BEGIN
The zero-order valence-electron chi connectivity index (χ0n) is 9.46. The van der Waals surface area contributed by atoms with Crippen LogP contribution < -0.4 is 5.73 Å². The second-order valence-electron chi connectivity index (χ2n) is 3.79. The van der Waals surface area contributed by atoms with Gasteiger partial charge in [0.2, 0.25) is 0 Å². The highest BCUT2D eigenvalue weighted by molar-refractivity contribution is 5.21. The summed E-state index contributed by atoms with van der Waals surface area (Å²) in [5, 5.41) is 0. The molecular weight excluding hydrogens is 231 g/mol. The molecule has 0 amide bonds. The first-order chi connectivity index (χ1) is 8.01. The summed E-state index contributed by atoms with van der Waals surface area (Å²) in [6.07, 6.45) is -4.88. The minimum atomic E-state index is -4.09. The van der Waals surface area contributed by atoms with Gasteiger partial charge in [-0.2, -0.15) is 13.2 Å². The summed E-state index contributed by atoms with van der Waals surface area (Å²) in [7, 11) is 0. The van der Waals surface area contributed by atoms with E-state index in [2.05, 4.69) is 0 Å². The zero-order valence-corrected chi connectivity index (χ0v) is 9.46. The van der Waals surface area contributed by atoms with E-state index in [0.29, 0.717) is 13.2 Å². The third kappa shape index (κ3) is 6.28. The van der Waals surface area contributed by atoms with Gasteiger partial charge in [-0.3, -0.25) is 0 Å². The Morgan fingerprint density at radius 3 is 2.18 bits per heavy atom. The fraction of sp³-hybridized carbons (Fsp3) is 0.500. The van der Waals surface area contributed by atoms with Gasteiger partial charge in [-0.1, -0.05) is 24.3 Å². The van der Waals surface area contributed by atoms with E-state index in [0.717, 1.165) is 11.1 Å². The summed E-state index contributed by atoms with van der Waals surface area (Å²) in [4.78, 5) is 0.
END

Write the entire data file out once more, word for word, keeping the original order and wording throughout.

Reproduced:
The zero-order valence-electron chi connectivity index (χ0n) is 9.46. The van der Waals surface area contributed by atoms with Crippen LogP contribution < -0.4 is 5.73 Å². The second-order valence-electron chi connectivity index (χ2n) is 3.79. The van der Waals surface area contributed by atoms with Gasteiger partial charge in [0.2, 0.25) is 0 Å². The highest BCUT2D eigenvalue weighted by molar-refractivity contribution is 5.21. The summed E-state index contributed by atoms with van der Waals surface area (Å²) in [5, 5.41) is 0. The molecular weight excluding hydrogens is 231 g/mol. The molecule has 0 amide bonds. The first-order chi connectivity index (χ1) is 8.01. The summed E-state index contributed by atoms with van der Waals surface area (Å²) in [6.07, 6.45) is -4.88. The minimum atomic E-state index is -4.09. The van der Waals surface area contributed by atoms with Gasteiger partial charge in [-0.2, -0.15) is 13.2 Å². The summed E-state index contributed by atoms with van der Waals surface area (Å²) in [7, 11) is 0. The van der Waals surface area contributed by atoms with E-state index in [2.05, 4.69) is 0 Å². The zero-order valence-corrected chi connectivity index (χ0v) is 9.46. The van der Waals surface area contributed by atoms with E-state index in [0.29, 0.717) is 13.2 Å². The third kappa shape index (κ3) is 6.28. The van der Waals surface area contributed by atoms with Gasteiger partial charge in [-0.3, -0.25) is 0 Å². The Morgan fingerprint density at radius 3 is 2.18 bits per heavy atom. The fraction of sp³-hybridized carbons (Fsp3) is 0.500. The van der Waals surface area contributed by atoms with Gasteiger partial charge in [-0.1, -0.05) is 24.3 Å². The van der Waals surface area contributed by atoms with E-state index in [0.717, 1.165) is 11.1 Å². The summed E-state index contributed by atoms with van der Waals surface area (Å²) in [4.78, 5) is 0.